Hall and Moline had a history of making collaborative work, often about environmental issues and animal subjects, but rarely pushed beyond the boundaries of traditional art spaces.[25] As a result of the Wisconsin Protests, the artists became involved with activist work, in which the use of signs was pivotal. They also worked with other artists, activists, social scientists, and teachers to set up a political action committee called The Playground Legends and began working within some of Milwaukee's African American communities on voter education and Get Out The Vote campaigns.[23] The group, with the central notion that public space and public discourse were necessary for functional democracy, set up "parties in the parks" for neighborhood groups, and used these relational activities to help create cohesion around a political purpose.[26]


Additional and affiliated OLB organizations have been established across the United States in the states of Maryland, Florida, Hawaii, California, Texas, and Oregon, including San Diego, Austin, Tampa, Portland and Gainesville, among other cities.[12] A short documentary film by filmmakers Matt Mullins and Dusan Harminc, titled Overpass Light Brigade, is currently under production. It is scheduled to be released on May 2, 2013, in Milwaukee, WI.[3]

Photographs of Overpass Light Brigade in Action[edit]

See also[edit]


  1. ^ a b Schumacher, Mary Louise. "Overpass Light Brigade Targets Scott Walker". Art City. JSOnline. Retrieved 9 August 2012. 
  2. ^ a b "Striking Palermo’s Workers to Join Overpass Light Brigade for Historic Bridge Action". occupyriverwest. Retrieved 9 August 2012. 
  3. ^ a b c "Overpass Light Brigade, Filmmakers Host Screening at Historic Oriental Theatre" (PDF). WisPolitics. Retrieved 6 April 2013. 
  4. ^ a b Kaufman, Dan. "Lights in Oak Creek". The New Yorker. New Yorker News Desk Blog. Retrieved 9 August 2012.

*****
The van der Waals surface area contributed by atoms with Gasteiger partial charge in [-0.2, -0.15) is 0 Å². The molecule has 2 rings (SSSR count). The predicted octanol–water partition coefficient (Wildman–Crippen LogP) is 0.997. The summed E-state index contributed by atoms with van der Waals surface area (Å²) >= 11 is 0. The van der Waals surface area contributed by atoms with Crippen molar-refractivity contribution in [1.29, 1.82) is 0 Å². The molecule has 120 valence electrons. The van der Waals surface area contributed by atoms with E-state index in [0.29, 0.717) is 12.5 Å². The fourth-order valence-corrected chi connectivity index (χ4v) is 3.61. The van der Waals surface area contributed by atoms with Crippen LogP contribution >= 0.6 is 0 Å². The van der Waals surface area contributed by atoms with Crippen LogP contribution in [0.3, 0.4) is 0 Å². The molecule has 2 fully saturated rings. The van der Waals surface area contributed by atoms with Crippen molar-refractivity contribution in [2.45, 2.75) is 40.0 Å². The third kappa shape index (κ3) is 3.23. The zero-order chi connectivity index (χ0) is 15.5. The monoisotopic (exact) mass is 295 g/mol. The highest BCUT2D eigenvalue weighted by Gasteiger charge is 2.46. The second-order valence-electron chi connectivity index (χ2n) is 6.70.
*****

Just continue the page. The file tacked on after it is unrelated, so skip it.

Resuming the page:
5. ^ "'Make Diary': DIY LED Signs to Light Up the Night". Daily Kos. Kos Media. Retrieved 9 August 2012. 
  6. ^ Johnson, Kirsten (May 30, 2012). "Charge of the Overpass Light Brigade in Wisconsin". The Seattle Times. Retrieved 6 April 2013. 
  7. ^ a b Brevväxling, Royal. "Overpass Light Brigade mixes social media, "physical commitment of real people"". OnMilwaukee.com. Retrieved 10 August 2012. 
  8. ^ a b Miner, Barbara. "From 'Recall Walker' to 'Question Austerity': A Movement Continues". Purple Wisconsin: A View from the Heartland. JSOnline. Retrieved 9 August 2012. 
  9. ^ Pabst, Georgia (27 Aug 2012). "Palermo boycott organizer files complaint against deputy". Milwaukee Journal Sentinel. Retrieved 6 April 2013. 
  10. ^ a b OConnell, Kit. "Overpass Light Brigade is Challenging Free Speech Restrictions". Retrieved 6 April 2013. 
  11. ^ Mahon, Narayan. "Rallying in a Flash". The New York Times. The New York Times Agency Photos. Retrieved 9 August 2012. 
  12. ^ a b OConnell, Kit. "Nationwide Overpass Light Brigades Join #WalmartStrikers". Retrieved 6 April 2013. 
  13. ^ Lockwood, Denise (November 23, 2012). "Protesters Head To Walmarts To Support Employees Trying To Unionize". Patch. Retrieved 6 April 2013. 
  14. ^ "Bill McKibben and 350.org on the 'Do the Math' Tour". Rolling Stone. Retrieved 6 April 2013. 
  15. ^ "Nuns on the Bus to Join Overpass Light Brigade and Palermo’s Pizza Worker Picket Line". occupyriverwest. Retrieved 9 August 2012. 
  16. ^ Singh, Amardeep (August 7, 2012). ""Nous ne sommes pas des musulmans": la réaction qui inquiète des membres de la communauté sikhe endeuillée". France 24. Retrieved 10 August 2012. 
  17. ^ "Ex-girlfriend of gurdwara shooter arrested, faces weapon charge". Hindustan Times. 8 August 2012. Retrieved 10 August 2012. 
  18. ^ "For Many Sikhs, Wisconsin Attack Has Troubling Echoes". The New York Times. 6 August 2012. Retrieved 10 August 2012. 
  19. ^ Watson, Leon (8 August 2012). "Candles and prayers for the Sikh temple massacre victims as hundreds of people of all races gather to remember them". Daily Mail. Retrieved 10 August 2012. 
  20. ^ Maddow, Rachel. "Wreckoning". The Rachel Maddow Show. MSNBC. Retrieved 10 August 2012. 
  21. ^ Welch, Chris. "Crunch time for recall volunteers". CNN Politics. CNN. Retrieved 10 August 2012. 
  22. ^ "Overpass Light Brigade, the Law, and Building a Movement". Daily Kos. Kos Media. Retrieved 9 August 2012. 
  23. ^ a b "Wisconsin's Overpass Light Brigade and Drive by Seeing". Daily Kos. Kos Media. Retrieved 9 August 2012. 
  24. ^ "Mythic Tractors March On Madison". Daily Kos. Kos Media. Retrieved 9 August 2012. 
  25. ^ Stern, Nathaniel. "The Overpass Light Brigade: Art + Electronics in the Wisconsin Uprising". Furtherfield. Retrieved 9 August 2012. 
  26. ^ "An Activist Manifesto or Hot Fun In the Summertime". Daily Kos. Kos Media. Retrieved 9 August 2012. 

External links[edit]